10 Questions the Boss Should Ask Every Employee
Wednesday, July 23, 2014
You may feel that two short interviews and a three page resume are not sufficient for you to make an important hiring decision. Perhaps you should consider the kinds of questions you are asking the candidate in your interviews. Behavioral interviewing is a very good technique to help you identify the right person.
What is behavioral interviewing?
It is a style of interview that forces candidates to answer
questions which demonstrate their competencies (knowledge, skills
and abilities) by giving specific examples from their past
experiences. The focus on the interview is less about what they can
or could do (ie, hypothetical situations), and more about what they
have done in specific situations in the past.
Behavioral interviewing is based on the assumption that a person's past performance (in previous roles) is an excellent predicator of their future performance.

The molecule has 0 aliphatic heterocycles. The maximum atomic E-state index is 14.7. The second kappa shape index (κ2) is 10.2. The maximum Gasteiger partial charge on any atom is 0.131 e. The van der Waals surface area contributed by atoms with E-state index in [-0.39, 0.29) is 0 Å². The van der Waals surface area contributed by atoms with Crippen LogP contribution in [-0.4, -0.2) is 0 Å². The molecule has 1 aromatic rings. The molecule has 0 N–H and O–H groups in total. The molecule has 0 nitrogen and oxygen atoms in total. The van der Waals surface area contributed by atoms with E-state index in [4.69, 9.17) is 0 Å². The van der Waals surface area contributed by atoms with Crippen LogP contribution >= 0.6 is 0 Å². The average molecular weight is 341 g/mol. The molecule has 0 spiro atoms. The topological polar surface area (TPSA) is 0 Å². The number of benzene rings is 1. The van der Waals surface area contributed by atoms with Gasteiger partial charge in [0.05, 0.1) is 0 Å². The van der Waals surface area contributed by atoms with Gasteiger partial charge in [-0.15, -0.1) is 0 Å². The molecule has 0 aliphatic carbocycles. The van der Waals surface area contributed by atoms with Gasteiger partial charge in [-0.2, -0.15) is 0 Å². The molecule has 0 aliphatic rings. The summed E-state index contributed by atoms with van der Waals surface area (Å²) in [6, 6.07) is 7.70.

How to prepare for a behavioral interview
To prepare for a behavioral interview, take the following steps:
- Make sure you have clearly defined the competencies for the role. General competencies include:
- Problem solving
- Team building
- Personal attributes
- Decision making
- Develop a series of questions which will enable you to find out if the candidate has these competencies.
- Questions might take the form of:
- Give me an example of how you have .
- Tell me about a situation where you .
- In the past, how did you deal with a situation where .
- Given your past experience, how would you best deal with .
What should you look to evaluate in a behavioral interview?
There are three types of competencies you should look for:
- Content competencies - which are work/role specific.
- Functional/transferable skills - which are used generally with people, information or things, regardless of the specific environment.
- Adaptive or self-management skills - which are personal characteristics.